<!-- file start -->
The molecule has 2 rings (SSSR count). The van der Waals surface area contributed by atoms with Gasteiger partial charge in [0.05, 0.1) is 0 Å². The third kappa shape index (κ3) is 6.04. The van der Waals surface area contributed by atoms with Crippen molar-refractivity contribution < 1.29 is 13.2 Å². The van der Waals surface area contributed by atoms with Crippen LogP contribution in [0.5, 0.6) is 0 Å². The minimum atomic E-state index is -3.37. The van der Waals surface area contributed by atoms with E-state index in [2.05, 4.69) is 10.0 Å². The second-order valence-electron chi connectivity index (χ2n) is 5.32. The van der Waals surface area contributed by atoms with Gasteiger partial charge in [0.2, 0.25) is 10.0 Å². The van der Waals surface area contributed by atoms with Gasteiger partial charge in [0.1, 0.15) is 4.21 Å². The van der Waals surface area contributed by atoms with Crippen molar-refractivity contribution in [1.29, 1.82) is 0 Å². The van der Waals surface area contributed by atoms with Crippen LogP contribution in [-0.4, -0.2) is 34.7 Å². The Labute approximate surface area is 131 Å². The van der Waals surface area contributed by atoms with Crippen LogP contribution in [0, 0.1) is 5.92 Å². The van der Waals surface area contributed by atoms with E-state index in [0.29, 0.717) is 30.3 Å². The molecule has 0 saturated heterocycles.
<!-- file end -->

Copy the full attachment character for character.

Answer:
The molecule has 2 rings (SSSR count). The van der Waals surface area contributed by atoms with Gasteiger partial charge in [0.05, 0.1) is 0 Å². The third kappa shape index (κ3) is 6.04. The van der Waals surface area contributed by atoms with Crippen molar-refractivity contribution < 1.29 is 13.2 Å². The van der Waals surface area contributed by atoms with Crippen LogP contribution in [0.5, 0.6) is 0 Å². The minimum atomic E-state index is -3.37. The van der Waals surface area contributed by atoms with E-state index in [2.05, 4.69) is 10.0 Å². The second-order valence-electron chi connectivity index (χ2n) is 5.32. The van der Waals surface area contributed by atoms with Gasteiger partial charge in [0.2, 0.25) is 10.0 Å². The van der Waals surface area contributed by atoms with Gasteiger partial charge in [0.1, 0.15) is 4.21 Å². The van der Waals surface area contributed by atoms with Crippen molar-refractivity contribution in [1.29, 1.82) is 0 Å². The van der Waals surface area contributed by atoms with Crippen LogP contribution in [-0.4, -0.2) is 34.7 Å². The Labute approximate surface area is 131 Å². The van der Waals surface area contributed by atoms with Crippen LogP contribution in [0, 0.1) is 5.92 Å². The van der Waals surface area contributed by atoms with E-state index in [0.29, 0.717) is 30.3 Å². The molecule has 0 saturated heterocycles.